The Brain Tumor Research Fund

This fund provides for an annual grant to the American Brain Tumor Association (ABTA), a leading non-profit organization that sponsors research into the causes of brain tumors, effective treatments and, ultimately, the search for a cure.

This fund was established in memory of Lauren Fitzgerald, who died at age 20 from a primary brain tumor – a grade 3 anaplastic oligodendroglioma. The tumor was diagnosed while Lauren, age 19, was a freshman student at Drexel University.  Lauren underwent two (2) surgeries, in May and June, 2004 to remove tumor mass. Shortly after the surgeries, she began a chemotherapy regimen.

During a leave of absence from Drexel in 2005, Lauren’s tumor grew back aggressively. She was hospitalized in June, 2005, then transported to Duke University Hospital in July for additional surgery. She died on July 18, 2005, after doctors determined that she would not benefit from another surgery.


  • Prevalence of primary brain tumors is estimated at 221.8 per 100,000 people in 2010, compared with 209 per 100,000 in 2004.
  • Primary brain and CNS tumors originate in the brain or spinal cord, as opposed to metastatic tumors that originate elsewhere and spread to the brain or spinal cord.
  • In 2013, an estimated 69,720 new primary brain tumor diagnoses will be made in the U.S., 24,620 malignant and 45,100 nonmalignant.
  • An estimated 14,080 deaths are expected to occur this year due to brain tumors, 7,930 males, 6,150 females.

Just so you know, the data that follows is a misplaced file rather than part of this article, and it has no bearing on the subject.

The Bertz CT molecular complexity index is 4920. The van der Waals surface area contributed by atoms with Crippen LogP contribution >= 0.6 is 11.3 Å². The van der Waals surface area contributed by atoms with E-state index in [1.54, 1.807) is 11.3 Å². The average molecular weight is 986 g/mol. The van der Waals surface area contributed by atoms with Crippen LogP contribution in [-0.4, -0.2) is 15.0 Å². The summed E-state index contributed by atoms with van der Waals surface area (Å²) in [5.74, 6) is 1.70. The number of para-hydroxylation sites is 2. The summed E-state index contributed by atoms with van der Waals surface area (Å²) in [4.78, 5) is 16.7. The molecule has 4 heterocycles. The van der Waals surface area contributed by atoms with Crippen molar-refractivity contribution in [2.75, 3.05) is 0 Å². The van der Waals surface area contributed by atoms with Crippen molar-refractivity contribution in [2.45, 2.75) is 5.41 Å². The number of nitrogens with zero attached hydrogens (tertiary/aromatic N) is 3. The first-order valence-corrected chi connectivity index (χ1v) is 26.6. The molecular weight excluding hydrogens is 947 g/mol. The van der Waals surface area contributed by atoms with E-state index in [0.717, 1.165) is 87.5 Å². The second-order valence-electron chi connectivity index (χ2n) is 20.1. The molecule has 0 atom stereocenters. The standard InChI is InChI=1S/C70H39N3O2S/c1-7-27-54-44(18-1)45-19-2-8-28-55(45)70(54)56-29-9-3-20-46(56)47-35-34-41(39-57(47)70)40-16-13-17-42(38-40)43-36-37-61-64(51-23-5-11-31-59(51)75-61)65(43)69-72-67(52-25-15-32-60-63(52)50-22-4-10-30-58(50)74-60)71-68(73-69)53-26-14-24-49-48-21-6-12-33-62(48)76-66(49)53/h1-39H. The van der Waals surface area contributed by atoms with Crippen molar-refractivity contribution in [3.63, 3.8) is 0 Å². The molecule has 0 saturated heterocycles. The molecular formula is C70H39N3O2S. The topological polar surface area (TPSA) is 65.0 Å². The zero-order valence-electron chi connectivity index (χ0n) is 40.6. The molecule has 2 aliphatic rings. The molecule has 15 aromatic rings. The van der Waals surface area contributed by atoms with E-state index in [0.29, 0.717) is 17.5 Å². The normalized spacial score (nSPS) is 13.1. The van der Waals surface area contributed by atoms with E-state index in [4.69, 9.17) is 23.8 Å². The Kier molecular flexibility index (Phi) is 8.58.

• About 43% of brain and CNS tumors occur in men and about 57% occur in women.
  • About 120 types of brain and CNS  tumors have been identified to date, and some have multiple subtypes. Each tumor type/subtype is genetically distinct, making the search for treatments or a cure extremely difficult.
  • Brain tumors are most commonly treated by surgery, followed by radiation therapy, chemotherapy, or both. Little progress has been made in finding new treatments the past two decades.
  • Brain tumors do not discriminate. Primary brain tumors – those that begin in the brain and tend to stay in the brain – occur in people of all ages, but they are statistically more frequent in children and older adults.
  • Metastatic brain tumors – those that begin as a cancer elsewhere in the body and spread to the brain – are more common in adults than in children.
  • The second leading cause of cancer-related deaths in children under age 20 (leukemia is the first).
  • The second leading cause of cancer-related deaths in males age 20-39 (leukemia is the first).
  • The fifth leading cause of cancer-related deaths in females ages 20–39.

The facts and statistics cited here include brain and central nervous system tumors (including spinal cord, pituitary and pineal gland tumors). We continually update these statistics, as they become available from the Central Brain Tumor Registry of the United States (CBTRUS).